Chediak-Higashi Syndrome Clinical Presentation

Updated: Aug 23, 2016
  • Author: Roman Janusz Nowicki, MD, PhD; Chief Editor: Dirk M Elston, MD  more...
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Infants born with Chédiak-Higashi syndrome (CHS) have nonpigmented skin (similar to albinos but in patchy distribution), blonde hair, and blue eyes. Signs and symptoms that usually appear soon after birth include the following:

  • Adenopathy
  • Aphthae
  • Gingivitis
  • Hyperhidrosis
  • Miliaria
  • Jaundice
  • Severe and extensive pyoderma
  • Recurrent sinopulmonary infections
  • Fever unrelated to recognizable infection


The clinical features of Chédiak-Higashi syndrome (CHS) include partial albinism, photosensitivity, severe recurrent bacterial infections, bleeding diatheses, and late-onset neurological manifestations (central and peripheral neuropathies, sensory loss, muscle weakness, parkinsonism, cerebellar ataxia, and cognitive impairment). [3]

Most patients are diagnosed during the first decade of life, and, while the disease affects multiple organs and systems, death often occurs early because of infection, bleeding, or development of hemophagocytic lymphohistiocytosis (HLH). The accelerated phase is the most life-threatening clinical feature of CHS, affecting about 85% of CHS patients within the first decade. This manifestation defines the characteristic childhood form of the disease and is characterized by massive HLH. It often occurs following initial exposure to Epstein-Barr virus (EBV), when it may resemble lymphoma. HLH manifests as fever, lymphadenopathy, and hepatosplenomegaly with signs of liver dysfunction, cytopenia, and bleeding. Massive lymphohistiocytic infiltration of virtually all organ systems may also be observed. Most patients with a history suggestive of CHS undergo a variable period of recurrent infections before entering the accelerated phase, but primary presentation in the accelerated phase has also been reported. [10, 9]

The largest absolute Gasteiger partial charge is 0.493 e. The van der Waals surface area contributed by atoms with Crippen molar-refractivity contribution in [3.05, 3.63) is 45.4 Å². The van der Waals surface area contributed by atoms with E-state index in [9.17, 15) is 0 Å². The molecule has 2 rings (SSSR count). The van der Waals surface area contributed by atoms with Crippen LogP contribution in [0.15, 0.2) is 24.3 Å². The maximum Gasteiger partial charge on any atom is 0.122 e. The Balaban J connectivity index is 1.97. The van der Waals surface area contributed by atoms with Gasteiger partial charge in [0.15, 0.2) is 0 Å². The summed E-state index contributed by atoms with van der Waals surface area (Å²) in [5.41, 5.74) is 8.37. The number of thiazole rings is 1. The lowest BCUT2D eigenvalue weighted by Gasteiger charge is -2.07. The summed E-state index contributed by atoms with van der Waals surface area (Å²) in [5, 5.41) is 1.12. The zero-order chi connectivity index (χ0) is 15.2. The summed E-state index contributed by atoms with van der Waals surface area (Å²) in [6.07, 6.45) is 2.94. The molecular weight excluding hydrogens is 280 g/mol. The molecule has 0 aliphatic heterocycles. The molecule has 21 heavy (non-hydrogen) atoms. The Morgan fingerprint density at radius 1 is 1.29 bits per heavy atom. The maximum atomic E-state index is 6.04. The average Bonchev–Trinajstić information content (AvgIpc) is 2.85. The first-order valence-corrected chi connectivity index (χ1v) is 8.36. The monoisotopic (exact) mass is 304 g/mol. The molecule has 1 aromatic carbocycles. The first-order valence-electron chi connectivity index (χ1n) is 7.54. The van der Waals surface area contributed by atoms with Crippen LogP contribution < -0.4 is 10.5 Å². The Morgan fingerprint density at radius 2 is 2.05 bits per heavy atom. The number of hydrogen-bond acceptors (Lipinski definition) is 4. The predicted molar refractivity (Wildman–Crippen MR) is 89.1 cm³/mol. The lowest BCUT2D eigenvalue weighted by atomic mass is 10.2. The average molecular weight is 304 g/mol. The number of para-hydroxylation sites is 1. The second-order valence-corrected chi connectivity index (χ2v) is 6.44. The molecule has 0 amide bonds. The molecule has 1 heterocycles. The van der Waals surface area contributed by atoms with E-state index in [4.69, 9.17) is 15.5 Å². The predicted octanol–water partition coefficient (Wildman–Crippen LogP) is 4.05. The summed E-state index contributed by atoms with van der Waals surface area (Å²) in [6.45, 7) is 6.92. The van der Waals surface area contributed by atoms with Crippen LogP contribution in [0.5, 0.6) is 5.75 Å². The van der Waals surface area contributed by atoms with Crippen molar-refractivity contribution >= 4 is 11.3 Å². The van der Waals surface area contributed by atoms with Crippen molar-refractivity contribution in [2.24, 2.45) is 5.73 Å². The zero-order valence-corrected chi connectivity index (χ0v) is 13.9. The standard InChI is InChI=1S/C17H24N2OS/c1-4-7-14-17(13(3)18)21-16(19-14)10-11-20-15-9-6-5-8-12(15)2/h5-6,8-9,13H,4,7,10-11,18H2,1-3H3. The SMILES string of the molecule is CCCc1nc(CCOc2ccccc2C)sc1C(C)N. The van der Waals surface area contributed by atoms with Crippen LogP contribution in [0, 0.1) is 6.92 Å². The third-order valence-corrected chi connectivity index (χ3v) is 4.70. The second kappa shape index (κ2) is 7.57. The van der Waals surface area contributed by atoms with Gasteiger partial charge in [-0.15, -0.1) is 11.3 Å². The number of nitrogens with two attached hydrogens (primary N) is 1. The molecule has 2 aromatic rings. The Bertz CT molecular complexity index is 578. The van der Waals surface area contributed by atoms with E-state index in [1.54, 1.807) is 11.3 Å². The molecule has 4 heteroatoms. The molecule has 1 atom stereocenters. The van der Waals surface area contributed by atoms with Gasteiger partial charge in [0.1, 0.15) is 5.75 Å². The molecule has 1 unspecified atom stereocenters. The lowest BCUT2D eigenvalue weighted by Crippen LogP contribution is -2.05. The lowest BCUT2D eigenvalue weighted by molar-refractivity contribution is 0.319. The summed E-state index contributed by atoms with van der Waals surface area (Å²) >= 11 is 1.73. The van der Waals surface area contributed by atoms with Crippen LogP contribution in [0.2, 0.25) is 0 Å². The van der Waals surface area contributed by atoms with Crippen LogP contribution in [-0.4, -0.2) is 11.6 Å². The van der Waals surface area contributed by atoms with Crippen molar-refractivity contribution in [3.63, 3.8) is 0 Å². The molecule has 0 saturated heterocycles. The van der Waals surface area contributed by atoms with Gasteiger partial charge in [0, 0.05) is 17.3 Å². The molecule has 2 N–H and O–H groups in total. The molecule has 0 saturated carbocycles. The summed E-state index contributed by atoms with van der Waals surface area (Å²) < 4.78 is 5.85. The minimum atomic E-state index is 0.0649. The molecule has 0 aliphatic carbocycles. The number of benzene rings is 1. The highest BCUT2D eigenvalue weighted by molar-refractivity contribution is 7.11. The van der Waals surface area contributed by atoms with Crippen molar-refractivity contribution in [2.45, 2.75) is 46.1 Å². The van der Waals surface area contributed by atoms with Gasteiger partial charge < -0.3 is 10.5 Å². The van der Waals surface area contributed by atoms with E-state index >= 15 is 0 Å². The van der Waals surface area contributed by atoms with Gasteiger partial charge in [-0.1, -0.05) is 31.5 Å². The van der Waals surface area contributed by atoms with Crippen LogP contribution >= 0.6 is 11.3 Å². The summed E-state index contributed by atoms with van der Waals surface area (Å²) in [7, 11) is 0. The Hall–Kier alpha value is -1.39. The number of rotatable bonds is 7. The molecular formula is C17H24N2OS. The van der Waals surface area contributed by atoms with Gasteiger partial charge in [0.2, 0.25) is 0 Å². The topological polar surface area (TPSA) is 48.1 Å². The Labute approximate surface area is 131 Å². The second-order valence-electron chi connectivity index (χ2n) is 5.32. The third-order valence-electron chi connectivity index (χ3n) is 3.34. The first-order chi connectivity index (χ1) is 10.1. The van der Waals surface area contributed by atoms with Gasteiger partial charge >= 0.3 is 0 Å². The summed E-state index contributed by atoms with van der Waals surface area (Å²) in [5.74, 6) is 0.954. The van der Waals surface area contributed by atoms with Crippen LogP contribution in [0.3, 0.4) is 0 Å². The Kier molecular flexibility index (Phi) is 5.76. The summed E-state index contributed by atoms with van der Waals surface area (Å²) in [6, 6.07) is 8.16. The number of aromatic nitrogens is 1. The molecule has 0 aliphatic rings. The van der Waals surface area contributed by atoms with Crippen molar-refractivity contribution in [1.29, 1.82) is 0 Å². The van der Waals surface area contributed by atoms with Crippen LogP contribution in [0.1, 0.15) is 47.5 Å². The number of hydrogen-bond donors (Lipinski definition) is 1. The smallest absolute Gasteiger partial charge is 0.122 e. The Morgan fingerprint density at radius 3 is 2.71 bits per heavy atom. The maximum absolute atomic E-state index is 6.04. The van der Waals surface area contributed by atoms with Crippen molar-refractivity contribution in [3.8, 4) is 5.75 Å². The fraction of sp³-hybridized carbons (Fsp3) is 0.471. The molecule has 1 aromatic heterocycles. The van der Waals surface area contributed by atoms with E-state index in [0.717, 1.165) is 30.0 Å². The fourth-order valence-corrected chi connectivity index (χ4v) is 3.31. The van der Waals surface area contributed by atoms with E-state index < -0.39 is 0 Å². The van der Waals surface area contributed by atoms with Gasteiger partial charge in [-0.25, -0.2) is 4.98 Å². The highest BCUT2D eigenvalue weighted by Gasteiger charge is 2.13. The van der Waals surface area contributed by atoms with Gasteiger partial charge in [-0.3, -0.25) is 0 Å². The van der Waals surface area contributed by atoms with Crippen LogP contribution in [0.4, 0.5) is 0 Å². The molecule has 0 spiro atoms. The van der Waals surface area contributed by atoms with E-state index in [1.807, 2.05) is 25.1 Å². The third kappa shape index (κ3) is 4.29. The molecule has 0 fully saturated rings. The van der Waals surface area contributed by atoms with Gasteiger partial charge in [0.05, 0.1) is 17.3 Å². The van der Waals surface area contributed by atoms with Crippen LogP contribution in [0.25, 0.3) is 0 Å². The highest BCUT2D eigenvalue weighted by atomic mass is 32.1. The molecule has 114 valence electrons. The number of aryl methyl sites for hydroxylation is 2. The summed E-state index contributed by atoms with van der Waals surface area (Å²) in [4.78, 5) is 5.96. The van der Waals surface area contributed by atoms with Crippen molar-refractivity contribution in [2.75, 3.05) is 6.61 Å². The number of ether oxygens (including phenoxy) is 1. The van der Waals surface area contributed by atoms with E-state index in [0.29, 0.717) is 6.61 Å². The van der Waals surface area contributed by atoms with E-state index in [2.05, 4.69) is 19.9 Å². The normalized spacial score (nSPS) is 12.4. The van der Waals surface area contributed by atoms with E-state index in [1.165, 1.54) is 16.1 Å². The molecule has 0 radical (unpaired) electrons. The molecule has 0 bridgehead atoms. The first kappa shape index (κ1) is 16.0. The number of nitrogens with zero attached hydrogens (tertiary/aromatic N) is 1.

About 10-15% of patients follow a less severe clinical course of CHS—the adolescent and adult forms. These children present with mostly subtle hypopigmentation; a lower frequency of infections during childhood, adolescence, and adulthood; and mild bleeding manifestations. They survive until adulthood without experiencing an accelerated phase. Nonetheless, during adolescence or adulthood, they develop progressive neurologic symptoms, including intellectual deficit, dementia, peripheral neuropathy, parkinsonism, balance abnormalities, and tremor. [9]